What has been the environmental impact of the Volkswagen emissions cheating scandal?
An analysis by The Guardian last September 2015 revealed that affected VWs in the U.S. are likely emitting between 10,392 and 41,571 tons of toxic nitrogen oxides (NOx) into the air every year, based on typical annual mileage counts. If those vehicles had complied with federal pollution standards, they would have emitted just 1,039 tons per year. Researchers believe Volkswagen has added between 10 and 40 times more NOx pollution into our atmosphere than the U.S. Environmental Protection Agency (EPA) considers safe for people to breathe. According to the Guardian, the 11 million affected diesel-engine VWs on the road worldwide could be emitting some 237,161 to 948,691 tons of NOx emissions annually. In contrast, Western Europe’s biggest electrical power station emits just 39,000 tons each year.
Meanwhile, a study released in October 2015 by public health researchers from Harvard and MIT found that 59 Americans will die prematurely from the excess pollution caused by Volkswagen having cheated emissions tests in the U.S. Researchers calculated the amount of extra particulate and ozone pollution put out by the rigged vehicles between 2008 and 2015 to arrive at their conclusions—and recommend that VW prevent another 130 early U.S. deaths by recalling all affected cars in the U.S. by the end of 2016. The health implications in Europe are even more troubling given that half of the passenger cars on the road there are diesels (including eight million affected VWs), compared to just three percent in the U.S.
According to a tentative deal reached between the U.S. government and Volkswagen in April 2016, Americans may be able to breathe a sigh of relief soon. VW tentatively agreed to compensate some 500,000 U.S. customers who own 2-liter diesel-engine vehicles (including certain Jetta, Golf, Beetle and Passat models) that were rigged to cheat emissions tests. While details are not finalized, VW reportedly has committed to either buying back or fixing the cars to meet emissions standards and providing “substantial compensation”—$5,000 each is a figure floating around the rumor mill—to affected car owners. This deal doesn’t apply to the 90,000 3-liter diesel-engine vehicles in the U.S. implicated in the scandal, let alone the 10+ million other affected vehicles worldwide, but it does establish a precedent and some guidelines which should direct VW’s compensatory efforts moving forward in Europe and beyond.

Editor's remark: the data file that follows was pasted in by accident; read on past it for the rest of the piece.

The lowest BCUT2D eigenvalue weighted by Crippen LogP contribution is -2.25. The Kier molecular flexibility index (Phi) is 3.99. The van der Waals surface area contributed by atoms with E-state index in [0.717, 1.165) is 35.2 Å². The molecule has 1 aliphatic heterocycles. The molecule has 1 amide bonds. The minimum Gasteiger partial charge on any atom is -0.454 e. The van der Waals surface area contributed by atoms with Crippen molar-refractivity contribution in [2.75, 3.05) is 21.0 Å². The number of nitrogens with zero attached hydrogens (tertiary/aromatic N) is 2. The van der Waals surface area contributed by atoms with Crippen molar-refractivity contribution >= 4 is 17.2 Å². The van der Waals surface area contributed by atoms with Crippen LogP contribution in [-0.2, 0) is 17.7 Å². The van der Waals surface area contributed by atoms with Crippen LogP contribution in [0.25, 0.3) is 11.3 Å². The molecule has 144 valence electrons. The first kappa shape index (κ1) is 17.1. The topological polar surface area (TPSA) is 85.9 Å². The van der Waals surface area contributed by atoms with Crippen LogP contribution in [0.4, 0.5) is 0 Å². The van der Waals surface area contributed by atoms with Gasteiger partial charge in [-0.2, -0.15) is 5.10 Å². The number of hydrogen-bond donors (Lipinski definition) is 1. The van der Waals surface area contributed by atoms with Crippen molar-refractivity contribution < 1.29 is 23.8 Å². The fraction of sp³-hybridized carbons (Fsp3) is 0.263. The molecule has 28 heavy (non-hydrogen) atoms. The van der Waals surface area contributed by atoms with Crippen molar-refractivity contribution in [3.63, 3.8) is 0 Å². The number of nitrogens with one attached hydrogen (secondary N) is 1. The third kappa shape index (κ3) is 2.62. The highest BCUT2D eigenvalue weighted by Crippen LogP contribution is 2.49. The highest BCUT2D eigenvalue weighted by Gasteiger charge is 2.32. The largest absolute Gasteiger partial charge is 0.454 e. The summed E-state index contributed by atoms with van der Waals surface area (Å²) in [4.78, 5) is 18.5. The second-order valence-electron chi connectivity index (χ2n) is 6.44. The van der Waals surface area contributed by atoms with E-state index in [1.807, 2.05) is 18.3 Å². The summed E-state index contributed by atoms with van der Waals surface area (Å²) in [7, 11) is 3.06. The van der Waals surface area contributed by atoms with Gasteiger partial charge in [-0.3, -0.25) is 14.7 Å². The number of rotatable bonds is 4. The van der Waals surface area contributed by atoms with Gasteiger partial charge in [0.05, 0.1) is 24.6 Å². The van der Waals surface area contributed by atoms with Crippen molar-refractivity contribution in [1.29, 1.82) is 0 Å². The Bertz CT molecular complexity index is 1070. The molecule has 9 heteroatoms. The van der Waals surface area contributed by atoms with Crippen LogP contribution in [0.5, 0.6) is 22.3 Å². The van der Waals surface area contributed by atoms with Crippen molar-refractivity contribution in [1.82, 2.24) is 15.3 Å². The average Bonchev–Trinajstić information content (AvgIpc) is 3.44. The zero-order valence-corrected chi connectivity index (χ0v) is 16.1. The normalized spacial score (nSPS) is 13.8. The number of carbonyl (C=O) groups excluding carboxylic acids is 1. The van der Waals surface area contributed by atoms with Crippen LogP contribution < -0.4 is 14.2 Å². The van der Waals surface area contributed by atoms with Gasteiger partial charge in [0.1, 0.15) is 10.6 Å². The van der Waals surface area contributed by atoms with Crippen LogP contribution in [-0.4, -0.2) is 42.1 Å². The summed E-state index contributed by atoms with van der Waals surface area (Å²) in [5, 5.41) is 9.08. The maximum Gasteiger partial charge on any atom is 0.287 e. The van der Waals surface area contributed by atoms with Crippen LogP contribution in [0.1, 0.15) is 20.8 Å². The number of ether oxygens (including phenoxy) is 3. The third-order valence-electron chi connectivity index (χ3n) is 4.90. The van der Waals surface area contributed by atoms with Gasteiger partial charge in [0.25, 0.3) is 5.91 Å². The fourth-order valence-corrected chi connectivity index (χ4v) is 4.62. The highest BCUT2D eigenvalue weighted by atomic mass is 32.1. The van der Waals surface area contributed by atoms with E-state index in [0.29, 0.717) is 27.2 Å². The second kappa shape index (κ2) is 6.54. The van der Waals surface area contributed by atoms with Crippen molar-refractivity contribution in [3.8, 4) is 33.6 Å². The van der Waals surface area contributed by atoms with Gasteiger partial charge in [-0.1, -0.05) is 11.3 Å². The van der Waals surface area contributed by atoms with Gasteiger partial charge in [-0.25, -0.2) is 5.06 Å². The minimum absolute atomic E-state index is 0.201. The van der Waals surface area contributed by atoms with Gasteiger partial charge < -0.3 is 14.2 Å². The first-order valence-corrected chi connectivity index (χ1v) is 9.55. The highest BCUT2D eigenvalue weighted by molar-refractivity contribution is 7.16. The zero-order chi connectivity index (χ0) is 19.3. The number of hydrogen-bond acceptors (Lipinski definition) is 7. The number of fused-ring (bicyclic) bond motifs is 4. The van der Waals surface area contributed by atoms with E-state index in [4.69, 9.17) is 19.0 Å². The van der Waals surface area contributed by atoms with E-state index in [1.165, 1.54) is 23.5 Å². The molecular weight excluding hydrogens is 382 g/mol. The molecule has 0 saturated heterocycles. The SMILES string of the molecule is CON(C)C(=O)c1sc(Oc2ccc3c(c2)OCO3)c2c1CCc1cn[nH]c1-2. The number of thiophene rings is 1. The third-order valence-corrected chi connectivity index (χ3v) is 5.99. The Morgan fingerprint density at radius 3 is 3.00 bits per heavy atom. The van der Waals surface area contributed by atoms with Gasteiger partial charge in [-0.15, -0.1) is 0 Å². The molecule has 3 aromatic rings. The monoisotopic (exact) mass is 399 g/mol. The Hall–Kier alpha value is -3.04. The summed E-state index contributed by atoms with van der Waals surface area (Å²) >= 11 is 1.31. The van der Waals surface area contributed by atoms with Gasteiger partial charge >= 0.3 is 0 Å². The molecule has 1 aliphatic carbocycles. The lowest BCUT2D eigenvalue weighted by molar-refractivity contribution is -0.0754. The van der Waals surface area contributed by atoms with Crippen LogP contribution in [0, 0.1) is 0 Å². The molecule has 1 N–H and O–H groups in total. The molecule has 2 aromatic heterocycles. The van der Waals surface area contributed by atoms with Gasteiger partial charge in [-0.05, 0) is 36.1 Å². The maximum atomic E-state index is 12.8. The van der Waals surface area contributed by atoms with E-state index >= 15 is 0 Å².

Environmental groups aren’t letting Volkswagen off-the-hook just yet, and not only because the company hasn’t agreed to any specifics yet. “The final settlement needs to fix or remove all of the polluting cars still on the road, make whole the consumers who trusted the vehicles were lower-polluting, and compensate for the pollution the faulty cars created,” says Kathryn Phillips, the Sierra Club’s California director. It’s unclear if there is any nod to Phillips’ last requirement—a key sticking point for greens intent not to let the German automaker off the hook—in the as-yet unreleased agreement.
For its part, VW isn’t taking the scandal lightly, recently announcing that it was setting aside $18.2 billion—more than double the amount it originally anticipated—to help fix the situation amid an environment of overall declining sales. Hopefully VW is now committed to solving the problem and will stay on the right side of regulators moving forward, but who knows how many other large industrial companies are skirting rules and spewing dangerous levels of pollution into our skies, land and water?
CONTACTS: “VW scandal caused nearly 1m tonnes of extra pollution, analysis shows,” The Guardian, http://bit.ly/1MostqE; “Impact of the Volkswagen emissions control defeat device on US public health,” Environmental Research Letters, http://bit.ly/1WLgj1C; Sierra Club, www.sierraclub.org.
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